I was just going thro abt MapReduce for my final year project work.....

I got confused in the middle.... What i thought is "MapReduce deals greatly with key/value pairs only... For fitting a problem into mapreduce we should find the key/value pairs"

I want to know whether im right or wrong....

I got confused after looking at the explanation in wikipedia... The following is the content in wikipedia abt mapreduce...

"Continuing the previous example, what if one wanted to know the average of the test scores? One could define a reduce function which halved the size of the list by adding an entry in the list to its neighbor, recursively continuing until there is only one (large) entry, and dividing the total sum by the original number of elements to get the average."

Here in map function we are simply adding up the test scores.... we are not using any key/value pair..... Im totally confused....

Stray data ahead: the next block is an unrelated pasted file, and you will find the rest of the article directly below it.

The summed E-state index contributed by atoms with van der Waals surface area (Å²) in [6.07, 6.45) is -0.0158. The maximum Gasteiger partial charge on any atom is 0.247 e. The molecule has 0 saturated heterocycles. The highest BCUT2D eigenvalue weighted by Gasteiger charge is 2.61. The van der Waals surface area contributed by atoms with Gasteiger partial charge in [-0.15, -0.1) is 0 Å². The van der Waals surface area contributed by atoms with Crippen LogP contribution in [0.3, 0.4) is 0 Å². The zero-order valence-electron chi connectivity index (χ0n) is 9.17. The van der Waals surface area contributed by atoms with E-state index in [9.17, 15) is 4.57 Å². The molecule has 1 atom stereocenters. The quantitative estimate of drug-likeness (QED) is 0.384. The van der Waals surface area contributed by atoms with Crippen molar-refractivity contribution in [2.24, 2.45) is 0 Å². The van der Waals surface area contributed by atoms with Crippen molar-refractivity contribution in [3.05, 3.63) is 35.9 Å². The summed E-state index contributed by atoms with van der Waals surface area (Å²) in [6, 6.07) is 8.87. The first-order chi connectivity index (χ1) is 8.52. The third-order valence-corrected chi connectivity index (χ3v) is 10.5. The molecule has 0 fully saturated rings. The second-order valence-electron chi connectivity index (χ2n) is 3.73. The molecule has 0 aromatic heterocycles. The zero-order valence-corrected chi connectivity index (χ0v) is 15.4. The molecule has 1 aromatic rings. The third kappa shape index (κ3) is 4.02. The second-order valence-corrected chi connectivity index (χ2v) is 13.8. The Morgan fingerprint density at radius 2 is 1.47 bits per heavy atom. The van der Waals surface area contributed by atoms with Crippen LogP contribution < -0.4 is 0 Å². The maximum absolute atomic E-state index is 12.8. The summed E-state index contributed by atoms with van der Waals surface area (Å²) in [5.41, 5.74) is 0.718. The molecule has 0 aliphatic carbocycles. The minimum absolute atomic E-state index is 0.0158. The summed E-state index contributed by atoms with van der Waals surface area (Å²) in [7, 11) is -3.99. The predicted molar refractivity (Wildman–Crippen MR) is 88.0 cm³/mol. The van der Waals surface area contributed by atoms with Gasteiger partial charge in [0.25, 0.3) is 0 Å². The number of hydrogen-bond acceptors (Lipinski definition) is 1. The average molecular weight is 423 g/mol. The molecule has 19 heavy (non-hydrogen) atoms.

I might be wrong at any point... please someone help me out..... Am i wrong in the basic understanding of MapReduce itself..... Ill be thankful if anyone explains me clearly...

please help me out to successfully complete my final year project....


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Connection Machine

Look at the Connection Machine Lisp language. Map is similar to the alpha operation, and reduce is the beta operation. (The true beta can produce a set of results; the wikipedia article claims mapreduce produces only one, but it's wrong.) The difference between map and alpha is that map produces new indices as well as values for the intermediate result.

The Wikipedia article doesn't do a very good job of separating what mapreduce accomplishes from its implementation. Basically what it does is that you supply a map function and a reduce function. Your map function is applied to each of a bunch of input files, and it can "emit" as many key/value pairs as it wants. Then your reduce function gets called once for each key, and it can loop over the values for that key (that's how it looks to the programmer). So the map function supplies keys to tell the reduce function which items to bring together, just as in the CM beta operation.